Inheritance

A father hands his sons the reigns to the ship; smiling, happy, complete with love for his son. The son trusts his father deeply and senses the profound authenticity of his love. He happily accepts the responsibility given to him. He then turns and notices that his ship is heading straight towards a black hole at near light speed. In fact, it seems to be far too late to do anything about it. The ship is all but doomed.
The son is completely at odds with what to do. On the one hand, he can resign completely to the fate of the situation and give in to the inevitability of the ship’s demise. There is no use trying to steer the ship away, because that would cause more anguish and suffering. Everyone should just isolate their region of concern to the immediate present and live in love for whatever time there is left, fall completely into the black hole and gamble our lives away. That sounds great! However, this would be irresponsible. Because the son cannot know for sure that there is not a way to steer the ship away from the iceberg, yet to be discovered. The ship had been upgraded over the years and is more advanced than ever. The potential is infinite. Scientists have been working tirelessly researching light speed travel and, if successful, they could save us. But the crew have all become resigned to the black-hole’s gravity. They have all given up. They do nothing but plug their minds into endless entertainment, vegetating like husks. They would need to be awaken, educated, and put to work: real work!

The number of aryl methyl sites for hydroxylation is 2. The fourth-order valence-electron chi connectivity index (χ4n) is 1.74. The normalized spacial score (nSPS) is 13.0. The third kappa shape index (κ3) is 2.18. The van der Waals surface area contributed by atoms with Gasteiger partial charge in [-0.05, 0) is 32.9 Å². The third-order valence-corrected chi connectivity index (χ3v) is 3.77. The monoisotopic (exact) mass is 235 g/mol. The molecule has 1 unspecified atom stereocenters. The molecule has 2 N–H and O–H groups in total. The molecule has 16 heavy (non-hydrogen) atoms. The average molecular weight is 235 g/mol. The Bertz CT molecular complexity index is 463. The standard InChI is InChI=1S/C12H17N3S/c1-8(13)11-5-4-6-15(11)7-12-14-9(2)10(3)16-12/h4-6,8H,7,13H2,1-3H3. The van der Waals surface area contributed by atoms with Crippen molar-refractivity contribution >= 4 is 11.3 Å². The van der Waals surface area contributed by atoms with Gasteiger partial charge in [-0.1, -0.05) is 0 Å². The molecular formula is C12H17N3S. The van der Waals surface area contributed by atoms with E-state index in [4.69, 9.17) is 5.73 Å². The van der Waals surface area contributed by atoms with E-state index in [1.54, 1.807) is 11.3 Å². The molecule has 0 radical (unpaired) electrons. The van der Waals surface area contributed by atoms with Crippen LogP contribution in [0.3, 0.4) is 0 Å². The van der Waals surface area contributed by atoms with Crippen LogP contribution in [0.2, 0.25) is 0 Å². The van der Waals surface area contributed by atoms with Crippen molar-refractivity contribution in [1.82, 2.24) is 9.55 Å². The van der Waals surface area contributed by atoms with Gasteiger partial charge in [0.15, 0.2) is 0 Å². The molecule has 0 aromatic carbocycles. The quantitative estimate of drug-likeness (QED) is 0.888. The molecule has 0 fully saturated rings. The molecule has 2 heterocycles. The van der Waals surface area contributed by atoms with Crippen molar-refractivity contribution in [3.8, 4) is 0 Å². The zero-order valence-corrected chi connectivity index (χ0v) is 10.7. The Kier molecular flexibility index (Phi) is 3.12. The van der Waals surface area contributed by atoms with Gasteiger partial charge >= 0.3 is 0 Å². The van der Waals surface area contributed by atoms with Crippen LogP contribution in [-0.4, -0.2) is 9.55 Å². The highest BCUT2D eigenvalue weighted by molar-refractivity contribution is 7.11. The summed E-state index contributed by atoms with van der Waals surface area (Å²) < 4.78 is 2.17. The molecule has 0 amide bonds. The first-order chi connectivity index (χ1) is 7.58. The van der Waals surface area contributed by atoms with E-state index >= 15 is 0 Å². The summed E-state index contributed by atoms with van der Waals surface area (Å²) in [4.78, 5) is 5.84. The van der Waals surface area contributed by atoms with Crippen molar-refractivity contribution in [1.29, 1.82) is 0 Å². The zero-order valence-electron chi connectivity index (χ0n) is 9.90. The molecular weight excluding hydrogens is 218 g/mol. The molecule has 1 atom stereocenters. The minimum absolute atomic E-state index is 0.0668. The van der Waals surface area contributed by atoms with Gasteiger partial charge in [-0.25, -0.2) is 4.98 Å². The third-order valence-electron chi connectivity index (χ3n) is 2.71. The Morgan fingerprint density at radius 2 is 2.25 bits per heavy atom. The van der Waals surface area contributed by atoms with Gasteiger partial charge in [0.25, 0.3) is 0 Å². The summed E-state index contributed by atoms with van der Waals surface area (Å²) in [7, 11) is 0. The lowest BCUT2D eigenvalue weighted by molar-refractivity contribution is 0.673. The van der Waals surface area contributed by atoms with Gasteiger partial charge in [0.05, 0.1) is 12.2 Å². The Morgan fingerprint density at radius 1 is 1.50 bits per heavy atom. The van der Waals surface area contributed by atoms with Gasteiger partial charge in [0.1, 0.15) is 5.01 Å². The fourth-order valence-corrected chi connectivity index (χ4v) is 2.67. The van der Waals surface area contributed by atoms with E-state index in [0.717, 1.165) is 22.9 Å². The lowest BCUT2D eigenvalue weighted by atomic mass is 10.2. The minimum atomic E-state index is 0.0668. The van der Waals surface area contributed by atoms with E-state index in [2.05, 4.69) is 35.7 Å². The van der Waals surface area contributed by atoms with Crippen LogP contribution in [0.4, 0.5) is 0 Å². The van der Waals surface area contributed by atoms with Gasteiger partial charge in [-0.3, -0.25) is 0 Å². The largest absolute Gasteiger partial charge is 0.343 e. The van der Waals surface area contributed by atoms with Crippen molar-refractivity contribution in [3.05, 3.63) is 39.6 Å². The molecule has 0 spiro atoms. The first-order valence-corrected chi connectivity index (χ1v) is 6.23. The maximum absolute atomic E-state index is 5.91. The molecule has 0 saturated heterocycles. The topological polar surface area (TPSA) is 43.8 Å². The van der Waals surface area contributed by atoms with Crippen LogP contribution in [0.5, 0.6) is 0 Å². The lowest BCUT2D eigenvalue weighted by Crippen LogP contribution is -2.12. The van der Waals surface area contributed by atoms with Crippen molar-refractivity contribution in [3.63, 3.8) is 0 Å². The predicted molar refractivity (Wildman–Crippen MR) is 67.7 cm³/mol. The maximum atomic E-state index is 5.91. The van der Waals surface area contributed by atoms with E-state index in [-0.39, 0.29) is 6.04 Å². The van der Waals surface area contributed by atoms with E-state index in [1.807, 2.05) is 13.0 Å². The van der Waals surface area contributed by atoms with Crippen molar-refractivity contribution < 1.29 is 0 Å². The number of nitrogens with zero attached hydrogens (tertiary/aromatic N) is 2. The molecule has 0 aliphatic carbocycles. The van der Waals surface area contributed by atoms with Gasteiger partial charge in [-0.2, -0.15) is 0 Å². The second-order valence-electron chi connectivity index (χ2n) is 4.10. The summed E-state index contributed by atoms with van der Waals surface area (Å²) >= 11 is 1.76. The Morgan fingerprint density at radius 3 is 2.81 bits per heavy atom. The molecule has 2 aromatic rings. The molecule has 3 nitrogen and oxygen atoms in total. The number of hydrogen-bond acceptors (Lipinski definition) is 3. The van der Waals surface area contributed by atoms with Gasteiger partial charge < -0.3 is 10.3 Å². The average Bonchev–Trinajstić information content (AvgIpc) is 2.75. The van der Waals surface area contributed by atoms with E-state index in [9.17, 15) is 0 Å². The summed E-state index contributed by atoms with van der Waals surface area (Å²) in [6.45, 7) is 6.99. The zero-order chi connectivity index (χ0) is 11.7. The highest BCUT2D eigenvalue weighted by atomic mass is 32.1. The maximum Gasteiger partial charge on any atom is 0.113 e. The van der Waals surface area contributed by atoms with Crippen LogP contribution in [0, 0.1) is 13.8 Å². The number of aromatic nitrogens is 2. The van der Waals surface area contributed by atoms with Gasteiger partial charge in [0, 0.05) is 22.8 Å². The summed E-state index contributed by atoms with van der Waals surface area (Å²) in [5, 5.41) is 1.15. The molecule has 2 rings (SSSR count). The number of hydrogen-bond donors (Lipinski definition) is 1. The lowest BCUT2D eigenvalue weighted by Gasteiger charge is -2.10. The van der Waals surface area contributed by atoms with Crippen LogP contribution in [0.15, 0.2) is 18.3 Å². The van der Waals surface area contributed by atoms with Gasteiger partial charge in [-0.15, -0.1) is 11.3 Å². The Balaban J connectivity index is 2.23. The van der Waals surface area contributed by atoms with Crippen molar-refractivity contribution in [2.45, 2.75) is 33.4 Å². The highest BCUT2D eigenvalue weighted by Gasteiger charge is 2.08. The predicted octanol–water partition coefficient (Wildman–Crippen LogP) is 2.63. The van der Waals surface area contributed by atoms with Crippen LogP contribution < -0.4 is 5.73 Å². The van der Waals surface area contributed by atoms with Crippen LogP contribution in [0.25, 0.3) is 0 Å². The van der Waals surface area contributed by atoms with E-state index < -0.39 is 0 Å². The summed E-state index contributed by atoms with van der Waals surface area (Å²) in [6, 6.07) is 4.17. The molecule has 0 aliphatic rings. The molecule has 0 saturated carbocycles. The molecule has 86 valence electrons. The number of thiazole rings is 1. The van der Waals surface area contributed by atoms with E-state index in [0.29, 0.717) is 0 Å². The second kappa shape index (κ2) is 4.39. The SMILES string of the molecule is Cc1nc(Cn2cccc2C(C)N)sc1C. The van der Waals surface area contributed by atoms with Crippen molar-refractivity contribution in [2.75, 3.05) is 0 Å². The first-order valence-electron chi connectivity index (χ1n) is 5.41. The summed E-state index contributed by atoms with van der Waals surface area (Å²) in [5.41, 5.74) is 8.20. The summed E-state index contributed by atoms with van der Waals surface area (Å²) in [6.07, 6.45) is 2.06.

Regardless, the work required—the exhaustion, the turmoil, the suffering, to prepare to alter the ships path. All of this would be grueling, fixing a trajectory long written in stone and accepted as inevitable. Why bother? Better to just accept death and die, or just start preaching about the heaven on the other side of that black hole. I am wealthy enough. I can live quite comfortable for the rest of my life, never have a single worry. Plug in. Yes, yes. That is what I will do.

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